Google's artificial intelligence (AI) chatbot Bard has been making headlines since its release. Alphabet lost $100 billion in market value after its new chatbot shared inaccurate information in a promotional video at a company event in early February. As per a report in Fortune, Sundar Pichai, the CEO of the tech company, seems relaxed about how far the company's artificial intelligence models need to advance. He said in a letter to the entire staff that Bard is still in its early development: "As more people start to use Bard and test its capabilities, they'll surprise us. Things will go wrong." Bard is now being tested by the general public, whereas before it was primarily being used by Google employees.
Fortune recently tested the AI chatbot's knowledge ahead of the upcoming SATs, a standardised test which is widely used for college admissions in the United States. The exam mainly tests skills including reading, writing and mathematics.
However, the outlet noted that the once they logged in, a message appeared, "Bard will not always get it right. Bard may give inaccurate or inappropriate responses. When in doubt, use the 'Google it' button to check Bard's responses. Bard will get better with your feedback. Please rate responses and flag anything that may be offensive or unsafe."
Fortune obtained sample SAT maths questions from internet study materials and discovered that Bard answered anywhere between 50 per cent and 75 per cent of them incorrectly-even when multiple-choice solutions were offered. When the same question was posed again, it provided answers that were even not multiple-choice options.
When Bard was launched, it was tasked with answering several questions, one of which was how to explain to a nine-year-old what the James Webb Space Telescope has found. Despite NASA's confirmation that the Very Large Telescope in Chile, a ground-based array, obtained the first image of an exoplanet in 2004 and identified it as such in 2005, Bard responded that the telescope got the "very first pictures of a planet outside of our own solar system."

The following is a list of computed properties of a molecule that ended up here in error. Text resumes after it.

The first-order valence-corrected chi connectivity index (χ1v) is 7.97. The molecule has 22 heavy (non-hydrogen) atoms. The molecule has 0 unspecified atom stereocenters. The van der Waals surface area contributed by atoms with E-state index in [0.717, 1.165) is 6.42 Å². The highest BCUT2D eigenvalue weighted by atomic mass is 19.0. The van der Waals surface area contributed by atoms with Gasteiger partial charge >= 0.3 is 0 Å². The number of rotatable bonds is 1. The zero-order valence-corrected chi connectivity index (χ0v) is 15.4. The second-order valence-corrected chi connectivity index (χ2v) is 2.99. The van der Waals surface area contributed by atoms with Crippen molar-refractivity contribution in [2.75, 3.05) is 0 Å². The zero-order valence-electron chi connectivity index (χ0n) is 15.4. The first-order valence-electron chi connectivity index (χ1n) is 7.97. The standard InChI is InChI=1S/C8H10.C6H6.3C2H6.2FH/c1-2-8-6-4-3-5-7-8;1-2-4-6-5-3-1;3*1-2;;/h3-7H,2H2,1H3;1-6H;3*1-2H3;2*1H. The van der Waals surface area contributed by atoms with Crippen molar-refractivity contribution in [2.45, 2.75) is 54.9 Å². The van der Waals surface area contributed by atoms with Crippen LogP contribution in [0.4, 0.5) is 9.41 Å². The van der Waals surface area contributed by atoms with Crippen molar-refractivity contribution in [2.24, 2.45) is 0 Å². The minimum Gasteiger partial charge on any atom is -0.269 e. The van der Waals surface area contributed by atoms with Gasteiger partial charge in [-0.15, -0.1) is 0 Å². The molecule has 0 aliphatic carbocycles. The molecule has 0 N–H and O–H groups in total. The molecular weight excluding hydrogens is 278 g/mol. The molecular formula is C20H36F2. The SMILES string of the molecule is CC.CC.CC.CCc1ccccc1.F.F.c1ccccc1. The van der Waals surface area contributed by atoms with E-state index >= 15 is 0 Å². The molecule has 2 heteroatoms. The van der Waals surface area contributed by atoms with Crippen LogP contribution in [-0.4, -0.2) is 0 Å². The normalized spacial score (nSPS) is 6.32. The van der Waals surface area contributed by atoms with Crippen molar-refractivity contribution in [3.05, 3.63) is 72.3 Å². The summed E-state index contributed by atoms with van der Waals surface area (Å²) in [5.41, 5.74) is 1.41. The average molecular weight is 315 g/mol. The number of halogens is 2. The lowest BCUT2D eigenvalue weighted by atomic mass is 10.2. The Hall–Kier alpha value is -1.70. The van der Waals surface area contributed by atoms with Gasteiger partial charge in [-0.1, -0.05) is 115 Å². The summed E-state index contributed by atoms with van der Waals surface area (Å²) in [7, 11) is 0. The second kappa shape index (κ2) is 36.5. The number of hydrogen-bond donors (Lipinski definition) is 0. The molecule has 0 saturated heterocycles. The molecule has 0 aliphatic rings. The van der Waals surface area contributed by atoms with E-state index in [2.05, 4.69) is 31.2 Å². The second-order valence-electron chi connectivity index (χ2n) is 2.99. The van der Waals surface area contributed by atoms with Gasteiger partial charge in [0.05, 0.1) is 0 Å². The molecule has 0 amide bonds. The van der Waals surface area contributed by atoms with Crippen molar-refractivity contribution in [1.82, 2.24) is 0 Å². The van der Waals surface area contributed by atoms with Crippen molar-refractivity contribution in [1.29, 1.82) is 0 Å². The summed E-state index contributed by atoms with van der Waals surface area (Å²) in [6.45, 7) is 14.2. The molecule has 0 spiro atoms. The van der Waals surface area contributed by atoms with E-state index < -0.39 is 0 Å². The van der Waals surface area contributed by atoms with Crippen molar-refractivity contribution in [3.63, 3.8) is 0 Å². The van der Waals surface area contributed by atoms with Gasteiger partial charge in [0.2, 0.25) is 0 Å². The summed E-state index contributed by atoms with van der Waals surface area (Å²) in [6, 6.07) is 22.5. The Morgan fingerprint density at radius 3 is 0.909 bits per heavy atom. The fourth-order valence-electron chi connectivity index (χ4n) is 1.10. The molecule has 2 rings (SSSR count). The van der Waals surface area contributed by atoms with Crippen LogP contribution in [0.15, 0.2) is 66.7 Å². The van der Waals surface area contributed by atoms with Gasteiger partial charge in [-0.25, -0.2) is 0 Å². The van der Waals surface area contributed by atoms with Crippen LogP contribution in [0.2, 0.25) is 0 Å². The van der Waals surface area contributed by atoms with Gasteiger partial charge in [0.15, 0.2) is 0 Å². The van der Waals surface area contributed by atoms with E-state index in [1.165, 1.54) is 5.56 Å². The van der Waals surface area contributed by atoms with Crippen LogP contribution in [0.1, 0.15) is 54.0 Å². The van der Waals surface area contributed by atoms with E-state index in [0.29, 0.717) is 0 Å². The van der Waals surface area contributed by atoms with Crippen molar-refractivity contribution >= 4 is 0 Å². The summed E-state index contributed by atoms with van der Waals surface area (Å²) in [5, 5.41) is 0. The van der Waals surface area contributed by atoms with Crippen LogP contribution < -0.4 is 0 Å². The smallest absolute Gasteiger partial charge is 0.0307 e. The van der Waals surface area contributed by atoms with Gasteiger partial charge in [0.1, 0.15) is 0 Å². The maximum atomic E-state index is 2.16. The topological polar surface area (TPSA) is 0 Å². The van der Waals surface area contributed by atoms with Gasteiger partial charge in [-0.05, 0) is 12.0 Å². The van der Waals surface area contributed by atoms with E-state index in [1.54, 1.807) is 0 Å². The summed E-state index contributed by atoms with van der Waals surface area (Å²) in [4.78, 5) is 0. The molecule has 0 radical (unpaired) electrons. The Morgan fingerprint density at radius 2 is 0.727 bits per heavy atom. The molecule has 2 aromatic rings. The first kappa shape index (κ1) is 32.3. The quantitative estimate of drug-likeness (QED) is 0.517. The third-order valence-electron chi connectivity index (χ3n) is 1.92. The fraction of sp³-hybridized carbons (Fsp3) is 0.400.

Furthermore, Bard's first written language test with Fortune came back with around 30 per cent correct answers, often needing to be asked the questions twice for it to understand.
Even when the answer was wrong, "Bard's tone is confident" as it frequently framed responses as "The correct answer is"-which is a common feature of large language models, as per the outlet.
In reading tests, Bard fared better than it did in maths, getting about half the answers right.
All in all, Bard scored 1200 points, a score that would get a student into the likes of Howard University, San Diego State University and Michigan State University.
A Google spokesperson told Fortune "Bard is experimental, and some of the responses may be inaccurate, so double-check information in Bard's responses. With your feedback, Bard is getting better every day. Before Bard launched publicly, thousands of testers were involved to provide feedback to help Bard improve its quality, safety, and accuracy.
"Accelerating people's ideas with generative A.I. is truly exciting, but it's still early days, and Bard is an experiment. While Bard has built-in safety controls and clear mechanisms for feedback in line with our A.I. Principles, be aware that it may display inaccurate information."